My Other Computer Is a Supercomputer

Steve Jones started taking notes on PBS, MPI and MOSIX in November 2002, and by June 2003 he was manager of a cluster on the TOP500 list. Here's how the Rocks distribution can help cluster managers get systems up and running.
Final Observations

The right mix of an infrastructure person and researchers who actually run jobs on the cluster managing the system, along with empowering interested users in different labs that utilize the system, has been the key to keeping costs at a minimum for maintaining Iceberg. We have delegated tasks now so that firewall management, scheduler configuration, user administration, hardware maintenance and general cluster administration tasks are consuming only a small amount of any person's time. The average time spent administering is an hour a week. This speaks to the design of the system and the choices made in keeping the total cost of ownership of a 302-node supercomputer at the same price as ten nodes.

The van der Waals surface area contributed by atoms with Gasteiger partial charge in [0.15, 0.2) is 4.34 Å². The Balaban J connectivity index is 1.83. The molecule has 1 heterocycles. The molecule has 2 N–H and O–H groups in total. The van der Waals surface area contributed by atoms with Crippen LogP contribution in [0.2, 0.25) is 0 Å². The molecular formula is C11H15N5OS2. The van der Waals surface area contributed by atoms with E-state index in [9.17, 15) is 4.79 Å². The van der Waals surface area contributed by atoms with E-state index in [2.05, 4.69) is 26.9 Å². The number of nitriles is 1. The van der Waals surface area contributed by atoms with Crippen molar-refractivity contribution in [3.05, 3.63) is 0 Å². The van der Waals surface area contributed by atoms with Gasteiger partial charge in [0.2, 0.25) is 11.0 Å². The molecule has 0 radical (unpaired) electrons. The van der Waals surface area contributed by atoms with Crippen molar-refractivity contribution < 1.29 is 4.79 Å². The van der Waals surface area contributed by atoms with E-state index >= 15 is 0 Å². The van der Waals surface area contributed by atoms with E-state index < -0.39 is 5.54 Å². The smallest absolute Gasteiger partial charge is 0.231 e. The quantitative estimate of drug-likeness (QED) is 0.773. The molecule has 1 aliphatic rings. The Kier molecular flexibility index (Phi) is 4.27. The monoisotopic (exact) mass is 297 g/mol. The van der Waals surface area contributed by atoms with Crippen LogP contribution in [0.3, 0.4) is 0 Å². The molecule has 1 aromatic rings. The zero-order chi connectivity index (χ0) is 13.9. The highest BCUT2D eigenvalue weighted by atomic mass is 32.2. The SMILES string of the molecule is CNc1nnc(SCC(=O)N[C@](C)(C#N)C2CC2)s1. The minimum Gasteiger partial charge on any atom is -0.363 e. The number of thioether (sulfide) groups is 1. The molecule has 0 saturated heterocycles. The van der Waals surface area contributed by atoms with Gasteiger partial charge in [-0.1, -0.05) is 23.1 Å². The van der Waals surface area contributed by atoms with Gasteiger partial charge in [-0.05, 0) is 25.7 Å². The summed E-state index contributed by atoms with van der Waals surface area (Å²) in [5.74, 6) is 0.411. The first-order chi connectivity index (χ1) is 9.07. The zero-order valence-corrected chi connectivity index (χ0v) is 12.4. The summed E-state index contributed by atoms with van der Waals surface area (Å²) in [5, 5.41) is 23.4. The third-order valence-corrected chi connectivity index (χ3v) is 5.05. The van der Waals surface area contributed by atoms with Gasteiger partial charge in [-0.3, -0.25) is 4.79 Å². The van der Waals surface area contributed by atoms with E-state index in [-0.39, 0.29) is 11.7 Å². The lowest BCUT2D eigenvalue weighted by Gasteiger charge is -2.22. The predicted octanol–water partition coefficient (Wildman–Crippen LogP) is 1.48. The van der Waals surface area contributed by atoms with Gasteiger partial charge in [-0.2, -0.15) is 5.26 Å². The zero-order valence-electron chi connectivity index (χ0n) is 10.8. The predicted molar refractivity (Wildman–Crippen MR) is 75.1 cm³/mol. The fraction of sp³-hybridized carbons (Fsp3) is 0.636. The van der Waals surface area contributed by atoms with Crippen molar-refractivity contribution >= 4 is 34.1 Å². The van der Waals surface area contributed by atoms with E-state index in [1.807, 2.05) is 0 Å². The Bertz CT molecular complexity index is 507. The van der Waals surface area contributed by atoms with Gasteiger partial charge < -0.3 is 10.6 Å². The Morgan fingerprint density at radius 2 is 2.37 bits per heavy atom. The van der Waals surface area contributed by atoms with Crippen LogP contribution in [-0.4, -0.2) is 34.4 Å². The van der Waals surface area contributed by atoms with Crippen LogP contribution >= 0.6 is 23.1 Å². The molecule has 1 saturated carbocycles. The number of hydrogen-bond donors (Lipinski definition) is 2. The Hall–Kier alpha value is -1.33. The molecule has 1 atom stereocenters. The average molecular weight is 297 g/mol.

Steve Jones (stevejones@stanford.edu) left his position at the Stanford Law School in order to pursue a position as a security strategist for an Internet service provider, while consulting for a security startup. He's in the process of moving to Maine where he'll be working as the strategist for another school and starting yet another company. In his spare time, he'll also be managing a 302-node cluster dubbed Iceberg.

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